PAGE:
Tax revenue volatility is a main driver of state budget uncertainty. Although states can increase or decrease tax revenue by changing tax policies, the volatility of individual tax streams is driven by a variety of factors. These include economic factors such as the mix of industry, natural resources, and population, as well as changes to the federal budget and unforeseen events such as natural disasters.
In a white paper commissioned by The Pew Charitable Trusts, economist Don Boyd of the State University of New York at Albany examines state tax revenue to better understand the nature of and trends in its volatility. Boyd focuses on the following questions for policymakers:
- How should we measure tax revenue volatility?
- How does volatility vary by type of tax?
- How has tax revenue volatility varied over time?
- How do portfolios of taxes affect total revenue volatility?
- How does volatility vary across states?
- What lessons can we glean from the pandemic-related recession?
Boyd analyzed tax revenue data from the U.S. Census Bureau to examine volatility in specific tax streams and how it has changed over time, the relative size of tax streams in a state and how that affects volatility, the degree to which tax streams with higher volatility are growing faster than those with lower volatility, and how this combination of factors has affected overall volatility over time. Boyd also analyzed data from the Bureau of Economic Analysis and the Bureau of Labor Statistics to determine how changes in state economies over time have been associated with revenue volatility.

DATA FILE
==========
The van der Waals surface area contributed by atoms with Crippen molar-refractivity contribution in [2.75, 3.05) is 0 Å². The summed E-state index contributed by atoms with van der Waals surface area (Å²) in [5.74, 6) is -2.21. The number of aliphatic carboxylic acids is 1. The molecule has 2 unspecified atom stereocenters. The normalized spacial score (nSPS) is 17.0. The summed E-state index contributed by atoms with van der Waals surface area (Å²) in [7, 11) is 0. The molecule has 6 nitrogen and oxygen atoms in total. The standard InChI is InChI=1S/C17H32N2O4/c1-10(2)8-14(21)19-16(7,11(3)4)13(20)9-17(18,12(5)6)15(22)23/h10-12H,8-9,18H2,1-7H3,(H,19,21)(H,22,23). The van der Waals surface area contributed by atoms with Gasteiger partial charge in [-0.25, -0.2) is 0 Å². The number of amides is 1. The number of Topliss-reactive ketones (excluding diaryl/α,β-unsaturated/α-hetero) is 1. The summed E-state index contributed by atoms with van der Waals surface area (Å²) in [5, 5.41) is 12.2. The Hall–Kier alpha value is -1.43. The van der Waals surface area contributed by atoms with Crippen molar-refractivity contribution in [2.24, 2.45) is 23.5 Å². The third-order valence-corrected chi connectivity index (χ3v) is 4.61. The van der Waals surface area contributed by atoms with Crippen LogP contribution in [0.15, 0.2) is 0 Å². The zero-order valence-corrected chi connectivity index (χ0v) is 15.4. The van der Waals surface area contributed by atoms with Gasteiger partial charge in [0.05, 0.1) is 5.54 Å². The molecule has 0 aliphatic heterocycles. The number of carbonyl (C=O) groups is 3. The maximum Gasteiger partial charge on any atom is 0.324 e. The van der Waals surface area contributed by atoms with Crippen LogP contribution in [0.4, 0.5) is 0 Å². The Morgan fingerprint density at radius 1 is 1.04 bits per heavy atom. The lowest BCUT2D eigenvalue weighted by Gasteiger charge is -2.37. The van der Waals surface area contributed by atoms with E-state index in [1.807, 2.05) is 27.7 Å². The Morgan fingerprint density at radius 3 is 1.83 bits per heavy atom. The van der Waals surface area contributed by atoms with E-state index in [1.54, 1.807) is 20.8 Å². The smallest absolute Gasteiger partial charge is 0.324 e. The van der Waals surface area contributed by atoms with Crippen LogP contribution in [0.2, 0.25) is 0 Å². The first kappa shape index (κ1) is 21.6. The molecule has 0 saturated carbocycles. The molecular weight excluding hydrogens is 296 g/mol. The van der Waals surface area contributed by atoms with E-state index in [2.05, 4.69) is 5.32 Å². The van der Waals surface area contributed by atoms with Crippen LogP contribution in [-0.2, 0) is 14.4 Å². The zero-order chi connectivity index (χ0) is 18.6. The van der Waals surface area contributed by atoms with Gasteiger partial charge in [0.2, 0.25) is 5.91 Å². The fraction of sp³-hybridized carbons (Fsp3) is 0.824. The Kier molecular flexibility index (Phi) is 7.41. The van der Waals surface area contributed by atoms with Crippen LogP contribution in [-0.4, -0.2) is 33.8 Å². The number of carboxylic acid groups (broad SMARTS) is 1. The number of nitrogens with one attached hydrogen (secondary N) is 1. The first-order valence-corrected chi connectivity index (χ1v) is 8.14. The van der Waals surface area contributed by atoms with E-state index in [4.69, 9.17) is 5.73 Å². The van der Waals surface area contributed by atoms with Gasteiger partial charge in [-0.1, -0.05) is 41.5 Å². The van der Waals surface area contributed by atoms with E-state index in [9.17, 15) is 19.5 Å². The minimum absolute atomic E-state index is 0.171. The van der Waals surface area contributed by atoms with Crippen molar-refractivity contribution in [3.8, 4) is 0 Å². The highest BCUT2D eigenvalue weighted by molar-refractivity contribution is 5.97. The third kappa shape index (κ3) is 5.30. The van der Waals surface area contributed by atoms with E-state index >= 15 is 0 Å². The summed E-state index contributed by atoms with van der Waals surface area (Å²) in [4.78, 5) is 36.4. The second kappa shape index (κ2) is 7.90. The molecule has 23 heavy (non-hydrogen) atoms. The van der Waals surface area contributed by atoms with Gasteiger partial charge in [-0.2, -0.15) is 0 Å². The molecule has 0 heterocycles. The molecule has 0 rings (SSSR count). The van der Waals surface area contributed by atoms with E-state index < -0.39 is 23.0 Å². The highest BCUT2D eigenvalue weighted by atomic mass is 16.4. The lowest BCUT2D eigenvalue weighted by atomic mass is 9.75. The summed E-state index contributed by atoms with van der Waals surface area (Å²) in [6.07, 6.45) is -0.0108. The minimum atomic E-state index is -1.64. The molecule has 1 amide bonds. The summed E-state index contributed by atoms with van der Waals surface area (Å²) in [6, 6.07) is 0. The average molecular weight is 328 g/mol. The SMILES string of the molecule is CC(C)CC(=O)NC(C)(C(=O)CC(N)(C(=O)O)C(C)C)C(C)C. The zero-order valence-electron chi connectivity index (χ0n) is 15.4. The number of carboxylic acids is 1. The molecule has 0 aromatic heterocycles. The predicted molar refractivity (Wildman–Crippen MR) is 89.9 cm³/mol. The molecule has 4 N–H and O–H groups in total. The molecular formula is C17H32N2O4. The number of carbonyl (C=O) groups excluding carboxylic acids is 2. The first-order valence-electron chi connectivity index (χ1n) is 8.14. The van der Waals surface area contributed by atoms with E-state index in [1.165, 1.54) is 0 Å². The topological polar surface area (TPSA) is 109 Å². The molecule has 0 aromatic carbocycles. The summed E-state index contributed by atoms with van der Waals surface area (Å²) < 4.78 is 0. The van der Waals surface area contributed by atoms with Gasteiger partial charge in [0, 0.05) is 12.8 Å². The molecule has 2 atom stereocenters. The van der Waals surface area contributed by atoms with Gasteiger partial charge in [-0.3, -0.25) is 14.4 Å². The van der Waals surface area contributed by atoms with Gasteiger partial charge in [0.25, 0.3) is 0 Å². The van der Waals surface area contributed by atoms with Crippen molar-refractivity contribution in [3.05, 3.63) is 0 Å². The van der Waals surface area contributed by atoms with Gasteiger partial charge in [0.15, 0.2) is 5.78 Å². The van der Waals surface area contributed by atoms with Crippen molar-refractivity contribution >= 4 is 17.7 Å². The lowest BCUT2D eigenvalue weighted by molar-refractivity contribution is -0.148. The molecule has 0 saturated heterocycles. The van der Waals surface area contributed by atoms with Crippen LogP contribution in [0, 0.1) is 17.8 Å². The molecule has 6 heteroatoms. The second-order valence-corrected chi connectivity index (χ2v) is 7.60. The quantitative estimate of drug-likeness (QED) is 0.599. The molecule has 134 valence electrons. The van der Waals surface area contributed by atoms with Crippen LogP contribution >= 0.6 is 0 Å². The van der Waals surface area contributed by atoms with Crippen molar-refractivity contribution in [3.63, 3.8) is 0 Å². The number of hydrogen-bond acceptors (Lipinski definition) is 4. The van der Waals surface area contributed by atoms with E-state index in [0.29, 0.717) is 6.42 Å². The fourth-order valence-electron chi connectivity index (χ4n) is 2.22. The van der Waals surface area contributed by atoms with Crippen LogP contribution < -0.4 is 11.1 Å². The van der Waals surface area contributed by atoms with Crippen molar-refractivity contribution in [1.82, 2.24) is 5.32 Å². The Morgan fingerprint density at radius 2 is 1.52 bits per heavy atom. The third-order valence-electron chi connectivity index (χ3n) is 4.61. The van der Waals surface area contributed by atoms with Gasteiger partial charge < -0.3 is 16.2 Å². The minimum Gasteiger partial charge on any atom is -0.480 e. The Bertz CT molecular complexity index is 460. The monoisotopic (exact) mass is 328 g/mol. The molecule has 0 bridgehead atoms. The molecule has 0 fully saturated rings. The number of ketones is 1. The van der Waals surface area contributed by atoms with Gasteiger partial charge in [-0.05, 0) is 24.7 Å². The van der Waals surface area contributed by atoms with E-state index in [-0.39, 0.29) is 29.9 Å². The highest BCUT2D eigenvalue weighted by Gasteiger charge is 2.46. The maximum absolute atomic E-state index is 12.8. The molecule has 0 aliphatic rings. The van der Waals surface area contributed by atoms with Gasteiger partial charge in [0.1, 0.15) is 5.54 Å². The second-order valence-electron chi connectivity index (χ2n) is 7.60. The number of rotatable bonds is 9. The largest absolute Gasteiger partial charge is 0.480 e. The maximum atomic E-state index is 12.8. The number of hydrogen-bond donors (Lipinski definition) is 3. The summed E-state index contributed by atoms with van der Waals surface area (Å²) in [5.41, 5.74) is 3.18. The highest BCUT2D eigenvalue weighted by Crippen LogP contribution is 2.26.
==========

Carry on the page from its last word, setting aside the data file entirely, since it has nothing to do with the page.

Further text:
Tax revenue volatility increased substantially in the early 2000s, prompting fear that a new normal of heightened volatility had arrived. Similarly, when volatility subsided moderately in the 2010s, it raised hopes that low volatility would persist. Boyd’s analysis found that neither scenario is likely true: Volatility depends on economic conditions and tax structures, and, given the right conditions, tax revenue will be volatile. The diverse nature of past recessions suggests that those conditions will arise again.
The Pew Charitable Trusts provided funding for this project, but Pew is not responsible for errors in this paper and does not necessarily endorse its findings or conclusions.
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